Late last year, I offered to a room full of attorneys that they should consider emulating McDonalds when it comes to delivering consumer legal services.
Yes, the response was underwhelming. But hear me out:
Think of restaurant dining and legal services as solutions to problems. Dining solves the problem of hunger and nutrition; legal services whatever our legal problem (or, perhaps, opportunity) might be.
When it comes to dining out, one option is McDonalds. It’s quick, predictable, calorie-dense, and cheap. And while the “quality” of the McDonalds dining experience from the subjective perspective of taste might be low, the “quality” from the objective perspective of food safety is on par with other restaurants (and probably higher than average).
Now, if you want a dining experience that is higher in a subjective quality like taste, novelty, or ambiance, you will choose something other than McDonalds. That experience will almost certainly cost more – perhaps orders of magnitude more – but you will make that choice knowingly and openly. And, critically, the restaurant you choose won’t be any different from McDonalds on the objective quality measure of food safety.
Now, on to legal services.
If you’re a consumer in need of legal services, you face a legal marketplace where 95+% of the providers are offering only Chez Panisse-levels of services. Fancy, full-scope, custom services. And let’s put aside for a moment how well they are delivering on that quality promise [too often, not well], and ask the harder question: do consumers of legal services really WANT only the option of dining at Chez Panisse? Or would many of them just rather have some of that fast-predictable-cheap McDonalds action?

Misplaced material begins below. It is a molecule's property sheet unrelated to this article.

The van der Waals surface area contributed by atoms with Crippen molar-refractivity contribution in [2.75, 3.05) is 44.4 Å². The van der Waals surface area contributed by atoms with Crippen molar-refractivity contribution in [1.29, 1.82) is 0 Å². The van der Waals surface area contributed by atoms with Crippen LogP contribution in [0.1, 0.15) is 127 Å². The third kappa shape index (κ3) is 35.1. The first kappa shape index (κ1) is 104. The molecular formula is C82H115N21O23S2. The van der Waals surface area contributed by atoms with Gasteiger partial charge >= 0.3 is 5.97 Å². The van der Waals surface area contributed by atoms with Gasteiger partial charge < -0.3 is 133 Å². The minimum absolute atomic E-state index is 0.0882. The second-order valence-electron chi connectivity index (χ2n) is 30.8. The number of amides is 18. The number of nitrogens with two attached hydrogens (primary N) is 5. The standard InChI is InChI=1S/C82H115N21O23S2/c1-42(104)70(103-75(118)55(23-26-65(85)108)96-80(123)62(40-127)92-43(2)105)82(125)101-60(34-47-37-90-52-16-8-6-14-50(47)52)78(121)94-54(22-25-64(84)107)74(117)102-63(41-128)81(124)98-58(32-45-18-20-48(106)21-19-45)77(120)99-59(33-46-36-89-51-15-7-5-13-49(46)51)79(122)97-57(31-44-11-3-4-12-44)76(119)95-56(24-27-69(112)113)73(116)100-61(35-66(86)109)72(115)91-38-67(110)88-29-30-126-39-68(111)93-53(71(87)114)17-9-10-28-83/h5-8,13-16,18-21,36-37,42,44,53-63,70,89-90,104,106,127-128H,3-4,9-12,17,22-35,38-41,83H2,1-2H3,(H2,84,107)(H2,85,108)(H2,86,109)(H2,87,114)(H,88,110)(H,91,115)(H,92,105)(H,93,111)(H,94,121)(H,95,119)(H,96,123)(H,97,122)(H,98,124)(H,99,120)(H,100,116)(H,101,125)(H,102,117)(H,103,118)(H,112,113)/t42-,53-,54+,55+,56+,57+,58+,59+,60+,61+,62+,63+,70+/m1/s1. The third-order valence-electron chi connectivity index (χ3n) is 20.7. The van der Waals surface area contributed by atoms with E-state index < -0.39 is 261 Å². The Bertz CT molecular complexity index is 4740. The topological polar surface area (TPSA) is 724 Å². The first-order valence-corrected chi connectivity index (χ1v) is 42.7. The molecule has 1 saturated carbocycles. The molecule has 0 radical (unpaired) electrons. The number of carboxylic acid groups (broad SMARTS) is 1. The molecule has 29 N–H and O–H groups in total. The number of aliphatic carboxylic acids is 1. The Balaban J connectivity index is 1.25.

We know the answer to this question already. In every other category of goods and services, consumers are used to trading off price for quality. And, predictably, most of them will choose the lower-cost / lower-quality option.
It’s not just McDonalds vs. Chez Panisse. Think staying at the Motel 6 vs. The Ritz. Flying Frontier vs. any other airline. Buying clothes at Old Navy vs. Nordstrom. The subjective quality differences scale all over the place.
And here’s the thing: it’s completely rational for consumers to make these choices based on their own needs and economic condition, as long as the most important measures of objective quality are reasonably similar. Which they are; a mix of marketplace dynamics and consumer protection regulations ensure that minimum levels of objective quality are met.
So knowing that consumers in every other category want the option of a quick, predictable, affordable experience, why don’t more lawyers offer it? One common reason I hear repeatedly is that every legal problem is different, and that lawyers need to provide a sterling level of diligence in order to meet their ethical obligations and avoid malpractice.
This is a bogus objection. McDonalds doesn’t offer a high degree of food safety because they custom-make and inspect every burger and order of fries; they do it because they’ve consciously built up the processes necessary to provide this quality at scale. And lawyers could also offer cheap-and-predictable legal services, at high objective quality, but in order to do so they would need to re-tool their processes to support it. But rather than so doing, too many lawyers continue to rely on handwork, hoping to entice the small “fine dining” segment of the legal market.
So a lot of what’s blocking the opening up of a much bigger segment of the legal services market is mix of inertia, aversion to change, and a lack of facility in business process design. I am far from having all of the answers to this, but if you’re planning on attending Lawyernomics 2017 this April in Las Vegas, my talk will be focused on exploring this opportunity in more detail. I hope to see you there.